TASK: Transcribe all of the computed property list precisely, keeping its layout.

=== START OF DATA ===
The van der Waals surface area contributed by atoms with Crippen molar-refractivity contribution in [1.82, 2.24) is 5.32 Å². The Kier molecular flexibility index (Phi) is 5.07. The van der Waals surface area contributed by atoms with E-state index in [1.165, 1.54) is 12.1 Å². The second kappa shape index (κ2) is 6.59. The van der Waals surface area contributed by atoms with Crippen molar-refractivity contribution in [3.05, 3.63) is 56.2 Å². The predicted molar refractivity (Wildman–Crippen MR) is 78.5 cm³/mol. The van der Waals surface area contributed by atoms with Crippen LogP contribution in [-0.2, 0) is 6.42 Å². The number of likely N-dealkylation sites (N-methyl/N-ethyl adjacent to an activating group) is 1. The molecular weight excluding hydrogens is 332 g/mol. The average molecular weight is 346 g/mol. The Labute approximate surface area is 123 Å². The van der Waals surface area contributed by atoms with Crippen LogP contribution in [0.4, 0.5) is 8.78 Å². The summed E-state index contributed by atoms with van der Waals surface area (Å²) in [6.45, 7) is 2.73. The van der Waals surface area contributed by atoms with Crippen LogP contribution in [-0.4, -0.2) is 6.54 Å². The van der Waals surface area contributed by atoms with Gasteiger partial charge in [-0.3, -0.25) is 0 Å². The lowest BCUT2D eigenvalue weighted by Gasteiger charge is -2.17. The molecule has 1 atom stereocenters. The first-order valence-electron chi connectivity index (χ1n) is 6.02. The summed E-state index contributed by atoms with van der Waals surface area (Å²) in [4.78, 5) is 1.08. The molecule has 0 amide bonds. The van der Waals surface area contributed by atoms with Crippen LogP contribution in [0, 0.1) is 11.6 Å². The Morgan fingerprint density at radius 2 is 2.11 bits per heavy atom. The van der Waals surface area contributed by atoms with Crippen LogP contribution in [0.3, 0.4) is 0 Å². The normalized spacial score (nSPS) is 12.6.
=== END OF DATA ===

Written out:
The van der Waals surface area contributed by atoms with Crippen molar-refractivity contribution in [1.82, 2.24) is 5.32 Å². The Kier molecular flexibility index (Phi) is 5.07. The van der Waals surface area contributed by atoms with E-state index in [1.165, 1.54) is 12.1 Å². The second kappa shape index (κ2) is 6.59. The van der Waals surface area contributed by atoms with Crippen molar-refractivity contribution in [3.05, 3.63) is 56.2 Å². The predicted molar refractivity (Wildman–Crippen MR) is 78.5 cm³/mol. The van der Waals surface area contributed by atoms with Crippen LogP contribution in [-0.2, 0) is 6.42 Å². The number of likely N-dealkylation sites (N-methyl/N-ethyl adjacent to an activating group) is 1. The molecular weight excluding hydrogens is 332 g/mol. The average molecular weight is 346 g/mol. The Labute approximate surface area is 123 Å². The van der Waals surface area contributed by atoms with Crippen LogP contribution in [0.4, 0.5) is 8.78 Å². The summed E-state index contributed by atoms with van der Waals surface area (Å²) in [6.45, 7) is 2.73. The van der Waals surface area contributed by atoms with Crippen LogP contribution in [-0.4, -0.2) is 6.54 Å². The van der Waals surface area contributed by atoms with Gasteiger partial charge in [-0.3, -0.25) is 0 Å². The lowest BCUT2D eigenvalue weighted by Gasteiger charge is -2.17. The molecule has 1 atom stereocenters. The first-order valence-electron chi connectivity index (χ1n) is 6.02. The summed E-state index contributed by atoms with van der Waals surface area (Å²) in [4.78, 5) is 1.08. The molecule has 0 amide bonds. The van der Waals surface area contributed by atoms with Crippen LogP contribution in [0, 0.1) is 11.6 Å². The Morgan fingerprint density at radius 2 is 2.11 bits per heavy atom. The van der Waals surface area contributed by atoms with Crippen LogP contribution in [0.3, 0.4) is 0 Å². The normalized spacial score (nSPS) is 12.6.